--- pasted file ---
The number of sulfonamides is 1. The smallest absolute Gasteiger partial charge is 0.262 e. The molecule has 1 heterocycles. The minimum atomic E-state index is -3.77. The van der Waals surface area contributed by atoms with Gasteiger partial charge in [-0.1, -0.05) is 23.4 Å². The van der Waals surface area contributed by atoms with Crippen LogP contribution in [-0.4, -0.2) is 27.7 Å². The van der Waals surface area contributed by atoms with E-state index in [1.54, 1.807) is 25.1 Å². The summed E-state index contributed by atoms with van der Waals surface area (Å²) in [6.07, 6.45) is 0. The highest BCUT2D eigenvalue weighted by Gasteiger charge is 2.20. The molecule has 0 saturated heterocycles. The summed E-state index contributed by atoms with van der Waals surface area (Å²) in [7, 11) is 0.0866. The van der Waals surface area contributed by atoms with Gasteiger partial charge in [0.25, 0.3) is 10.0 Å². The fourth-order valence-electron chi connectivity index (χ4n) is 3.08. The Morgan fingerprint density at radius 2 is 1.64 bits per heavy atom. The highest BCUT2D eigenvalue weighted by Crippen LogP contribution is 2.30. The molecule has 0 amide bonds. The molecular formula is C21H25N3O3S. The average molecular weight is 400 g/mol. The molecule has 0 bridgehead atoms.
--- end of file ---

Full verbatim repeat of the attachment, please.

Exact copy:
The number of sulfonamides is 1. The smallest absolute Gasteiger partial charge is 0.262 e. The molecule has 1 heterocycles. The minimum atomic E-state index is -3.77. The van der Waals surface area contributed by atoms with Gasteiger partial charge in [-0.1, -0.05) is 23.4 Å². The van der Waals surface area contributed by atoms with Crippen LogP contribution in [-0.4, -0.2) is 27.7 Å². The van der Waals surface area contributed by atoms with E-state index in [1.54, 1.807) is 25.1 Å². The summed E-state index contributed by atoms with van der Waals surface area (Å²) in [6.07, 6.45) is 0. The highest BCUT2D eigenvalue weighted by Gasteiger charge is 2.20. The molecule has 0 saturated heterocycles. The summed E-state index contributed by atoms with van der Waals surface area (Å²) in [7, 11) is 0.0866. The van der Waals surface area contributed by atoms with Gasteiger partial charge in [0.25, 0.3) is 10.0 Å². The fourth-order valence-electron chi connectivity index (χ4n) is 3.08. The Morgan fingerprint density at radius 2 is 1.64 bits per heavy atom. The highest BCUT2D eigenvalue weighted by Crippen LogP contribution is 2.30. The molecule has 0 amide bonds. The molecular formula is C21H25N3O3S. The average molecular weight is 400 g/mol. The molecule has 0 bridgehead atoms.